Special District Reform: Enhancement or Impediment

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Special district governments are probably the least understood and seemingly the least studied unit of government. They occupy a unique place in the American government structure and have been described by the Little Hoover Commission as the workhorses of public service delivery and represent the most common form of local government. Critics of special districts cite a lack of efficiency/effectiveness, accountability, and transparency as proof that special districts have something to hide or are outright corrupt. Supporters argue that special districts are not broken and there is no need for broad-brush reforms. This study will advance the discussion of the role special districts play in local government by providing a historical perspective of special districts and by analyzing the merits of two opposing perspectives, institutional reform (traditional public administration) and public choice, through the dimensions of service efficiency/effectiveness and accountability. Using a mixed-methods approach including qualitative and nonexperimental quantitative analysis of various performance indicators from existing data sources, comparisons can be made between smaller local water districts (public choice structure) with larger water districts (reformers optimum structure) to show whether there are any significant differences between the parameters measured. Analysis of the data confirmed that there are no significant differences between small water districts and large water districts in fiscal performance, organizational structure, and customer relations indicators. Additionally, there were no observed differences between small and large water districts and the relationship of board meeting statistics.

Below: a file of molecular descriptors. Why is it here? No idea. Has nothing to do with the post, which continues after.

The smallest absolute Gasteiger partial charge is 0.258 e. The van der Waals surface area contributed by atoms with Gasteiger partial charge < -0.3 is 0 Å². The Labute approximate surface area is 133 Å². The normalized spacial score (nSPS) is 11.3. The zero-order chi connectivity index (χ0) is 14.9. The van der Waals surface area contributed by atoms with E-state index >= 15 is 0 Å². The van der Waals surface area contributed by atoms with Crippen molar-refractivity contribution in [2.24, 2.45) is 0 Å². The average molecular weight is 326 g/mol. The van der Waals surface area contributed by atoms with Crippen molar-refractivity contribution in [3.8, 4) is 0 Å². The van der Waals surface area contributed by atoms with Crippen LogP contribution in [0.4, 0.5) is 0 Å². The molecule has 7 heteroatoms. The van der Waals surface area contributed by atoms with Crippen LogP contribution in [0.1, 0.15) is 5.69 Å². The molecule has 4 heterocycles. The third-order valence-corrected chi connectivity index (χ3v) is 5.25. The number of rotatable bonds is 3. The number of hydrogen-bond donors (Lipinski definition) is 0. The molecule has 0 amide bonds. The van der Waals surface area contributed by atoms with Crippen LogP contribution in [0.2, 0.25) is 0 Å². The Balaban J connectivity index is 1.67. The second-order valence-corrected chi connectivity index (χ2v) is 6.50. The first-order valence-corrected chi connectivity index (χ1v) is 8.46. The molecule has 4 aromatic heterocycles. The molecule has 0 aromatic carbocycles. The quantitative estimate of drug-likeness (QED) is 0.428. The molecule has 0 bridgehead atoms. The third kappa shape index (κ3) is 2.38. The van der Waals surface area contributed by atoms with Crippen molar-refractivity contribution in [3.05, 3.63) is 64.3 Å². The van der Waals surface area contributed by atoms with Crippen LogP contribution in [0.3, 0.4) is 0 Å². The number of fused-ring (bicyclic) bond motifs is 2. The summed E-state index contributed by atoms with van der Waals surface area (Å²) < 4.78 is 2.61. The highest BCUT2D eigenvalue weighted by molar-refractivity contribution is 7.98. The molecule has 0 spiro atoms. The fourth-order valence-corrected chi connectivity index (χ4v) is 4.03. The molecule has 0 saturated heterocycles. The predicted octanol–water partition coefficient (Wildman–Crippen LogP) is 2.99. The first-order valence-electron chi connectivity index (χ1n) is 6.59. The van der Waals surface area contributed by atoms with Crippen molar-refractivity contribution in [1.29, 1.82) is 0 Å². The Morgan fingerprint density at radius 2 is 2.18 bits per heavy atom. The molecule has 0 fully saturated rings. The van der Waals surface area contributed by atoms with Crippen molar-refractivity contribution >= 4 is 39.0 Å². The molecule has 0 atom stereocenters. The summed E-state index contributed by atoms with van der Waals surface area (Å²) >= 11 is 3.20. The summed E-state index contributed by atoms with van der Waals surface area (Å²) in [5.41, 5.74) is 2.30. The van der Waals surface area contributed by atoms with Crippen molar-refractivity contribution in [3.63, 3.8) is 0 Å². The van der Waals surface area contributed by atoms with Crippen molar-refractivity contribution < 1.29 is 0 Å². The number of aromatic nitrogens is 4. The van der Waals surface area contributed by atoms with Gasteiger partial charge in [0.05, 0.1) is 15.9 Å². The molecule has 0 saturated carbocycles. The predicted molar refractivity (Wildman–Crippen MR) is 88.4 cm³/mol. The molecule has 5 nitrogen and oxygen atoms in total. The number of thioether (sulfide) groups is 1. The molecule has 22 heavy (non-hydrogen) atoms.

A dissertation submitted in partial fulfillment of the requirements for the Degree Doctor of Public Administration
Public Administration, Government